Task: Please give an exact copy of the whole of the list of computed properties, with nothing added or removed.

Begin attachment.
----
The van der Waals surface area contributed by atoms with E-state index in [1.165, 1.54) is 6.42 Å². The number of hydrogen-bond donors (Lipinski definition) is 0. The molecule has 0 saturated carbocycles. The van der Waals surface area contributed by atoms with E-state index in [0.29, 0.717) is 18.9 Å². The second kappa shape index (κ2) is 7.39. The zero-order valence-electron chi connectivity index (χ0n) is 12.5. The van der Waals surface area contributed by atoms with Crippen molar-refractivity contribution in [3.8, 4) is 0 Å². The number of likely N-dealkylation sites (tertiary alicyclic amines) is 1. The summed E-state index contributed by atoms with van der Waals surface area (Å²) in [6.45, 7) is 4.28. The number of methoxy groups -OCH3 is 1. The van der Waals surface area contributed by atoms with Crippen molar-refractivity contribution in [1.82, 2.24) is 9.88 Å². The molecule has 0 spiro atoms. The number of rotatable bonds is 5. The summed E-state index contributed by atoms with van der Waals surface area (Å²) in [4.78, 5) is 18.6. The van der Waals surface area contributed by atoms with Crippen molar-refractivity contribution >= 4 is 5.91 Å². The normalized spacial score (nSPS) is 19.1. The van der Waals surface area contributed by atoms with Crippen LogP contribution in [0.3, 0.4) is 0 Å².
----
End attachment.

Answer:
The van der Waals surface area contributed by atoms with E-state index in [1.165, 1.54) is 6.42 Å². The number of hydrogen-bond donors (Lipinski definition) is 0. The molecule has 0 saturated carbocycles. The van der Waals surface area contributed by atoms with E-state index in [0.29, 0.717) is 18.9 Å². The second kappa shape index (κ2) is 7.39. The zero-order valence-electron chi connectivity index (χ0n) is 12.5. The van der Waals surface area contributed by atoms with Crippen molar-refractivity contribution in [3.8, 4) is 0 Å². The number of likely N-dealkylation sites (tertiary alicyclic amines) is 1. The summed E-state index contributed by atoms with van der Waals surface area (Å²) in [6.45, 7) is 4.28. The number of methoxy groups -OCH3 is 1. The van der Waals surface area contributed by atoms with Crippen molar-refractivity contribution in [1.82, 2.24) is 9.88 Å². The molecule has 0 spiro atoms. The number of rotatable bonds is 5. The summed E-state index contributed by atoms with van der Waals surface area (Å²) in [4.78, 5) is 18.6. The van der Waals surface area contributed by atoms with Crippen molar-refractivity contribution >= 4 is 5.91 Å². The normalized spacial score (nSPS) is 19.1. The van der Waals surface area contributed by atoms with Crippen LogP contribution in [0.3, 0.4) is 0 Å².